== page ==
Two producing wells (DUCs) reported as completed:

  • 36783, 3,082, Grayson Mill Operating, Marcia 3-10 7H, the scout ticket still shows it as an Equinor well;
  • 37885, 516, Crescent Point Energy CPEUSC Sylven 3-11-2-158N-100W-MBH,

Bad Hair Day -- January 5, 2022

In honor of National Bird Day (a few days ago):

Levi: here, hold my birdseed --

Lesson learned: do not stick finger in electrical outlet.

How Global Leaders Think About The Future Of Energy -- January 5, 2022


  • Mexico will begin to phase out crude oil and refined exports this year and end all such exports in 2023;
  • China is likely to halve their fuel export quota; keep more at home.
  • US will mandate that more be kept in the ground (forever); and release reserves from the SPR to sell to China and India.

My hunch: the Brandon team is using the "heating water on the stove / frog on a log" theory to gradually raise price of gasoline in California to expedite transition to EVs.

This seems to be a huge win - win for investors. 


Wow. From Zacks.

And after all that, Zacks still rates UNP as a "hold." What am I missing? Waiting for a pullback to buy on the dip?

Permian's Pioneer Goes Naked -- January 5, 2022

From social media or go direct to the Bloomberg paywall or direct to MSN with no paywall.

XOM, Guyana, "A New Find" -- The Snarky Edition -- January 5, 2022

I know I'm wrong looking at this in this way, but perhaps not all that wrong. 

Here's another note from social media regarding XOM and Guyana.

We all know there is oil off-shore Guyana, but every time XOM has a successful well off-shore Guyana, XOM and/or the analysts call it "a new find."

In my mind that would be like EOG releasing a presser every time they completed another Permian well or Bakken well, saying they had "a new find." 

In my mind, a successful well off-shore Guyana is not "a new find," but another successful well. 


EIA's Weekly Petroleum Report -- WTI Crosses (Going Up) $78 -- January 5, 2022

Link here

  • US crude oil in storage decreased by a moderate 2.1 million bbls from the previous week;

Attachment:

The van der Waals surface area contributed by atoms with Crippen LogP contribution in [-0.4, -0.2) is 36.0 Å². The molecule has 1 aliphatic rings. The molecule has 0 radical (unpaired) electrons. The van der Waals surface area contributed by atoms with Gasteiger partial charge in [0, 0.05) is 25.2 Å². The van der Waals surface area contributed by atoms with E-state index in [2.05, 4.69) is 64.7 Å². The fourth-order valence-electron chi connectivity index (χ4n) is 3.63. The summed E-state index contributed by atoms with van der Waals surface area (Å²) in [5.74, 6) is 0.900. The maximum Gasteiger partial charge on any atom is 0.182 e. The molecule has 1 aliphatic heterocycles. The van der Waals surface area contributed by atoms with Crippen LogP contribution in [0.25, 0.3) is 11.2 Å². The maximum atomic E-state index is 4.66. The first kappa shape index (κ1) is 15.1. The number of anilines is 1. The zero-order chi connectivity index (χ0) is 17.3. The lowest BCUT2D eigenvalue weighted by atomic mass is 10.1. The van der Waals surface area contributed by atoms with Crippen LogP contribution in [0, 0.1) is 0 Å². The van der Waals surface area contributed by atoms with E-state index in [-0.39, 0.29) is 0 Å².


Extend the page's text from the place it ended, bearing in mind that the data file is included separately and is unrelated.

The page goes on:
• US crude oil in storage now stands at 417.9 million bbls, 8% below the five-year average;
    • US crude oil imports averaged 5.9 million bbls per day last week, yawn; decreasing by 0.9 million bbls per day from the previous week;
    • over the past four weeks, imports averaged 6.3 million bopd, almost 17% more than the same four-week period last year
    • US refiners are operating at 89.8% of their operable capacity, no change
  • distillate fuel inventories reported by EIA corroborate API estimates from yesterday reporting an increase of 4.4 million bbls last week -- which is a big deal -- based on other data, it suggests "demand destruction" more than anything else -- high prices;
    • distillate inventories are 16% below the five-year average
  • total products supplied over the last four-week period averaged 21.4 million bbls/day up by 14% from same period last year;
  • jet fuel product supplied was up almost 40% compared to same four-week period last year

At time of release of this report:

  • WTI: up 1.35%; up $1.04; trading at $78.03.

EVs -- Commentary -- January 5, 2022

Note: WTI just crossed (going up) $78. Whoo-hoo. 


Later, 12:36 p.m. CT: what are the three top reasons why folks don't buy pick-up trucks? Answer:

  • they are pick-up trucks;
  • they are expensive to buy;
  • they are expensive to fuel;

New paradigm: why folks are going to love all-electric pick-up trucks:

  • they are pick-up trucks;
  • they are no more expensive than the current Teslas being sold;
  • they are incredibly inexpensive to fuel.

Original Post

I was slow to "coming around" to EVs but slowly I'm starting to get "a feeling" for what's going on or how it plays out.

A disclaimer: for EVs to become mainstream there is still a huge infrastructure build out that will be required, and a recognition that forty percent of Americans live in apartments or rental homes, where individuals have less control over availability of in-home EV charging stations.

EVs can be divided into at least seven categories:

  • POVs, non pick-ups: family sedans, SUVs, cross-overs; across all income sectors, including luxury
  • POVs, pick-up trucks: farm, ranch, urban cowboys;
  • commercial, personal rentals: Hertz, Enterprise, U-Haul;
  • commercial, last mile: minivans, vans, neighborhood delivery vehicles, US Postal Service
  • commercial, pick-ups: construction; landscaping / lawn; pool maintenance;
  • commercial trucks, long haul:
  • commercial trucks, specialty:

In the POV sector, the big story will be pick-up trucks

And that makes sense. I'm used to paying $20 to fill up my little Honda Civic but I see sales of $70 or more when someone fills up their F-350. A lot of those folks pay in cash. These folks are going to love not going to the service station and paying that kind of money. In addition, if the pickup truck is being used for work, less down time for oil changes and routine maintenance. I think EV pick-ups sales are going to be huge, and right now, it appears Ford has the advantage.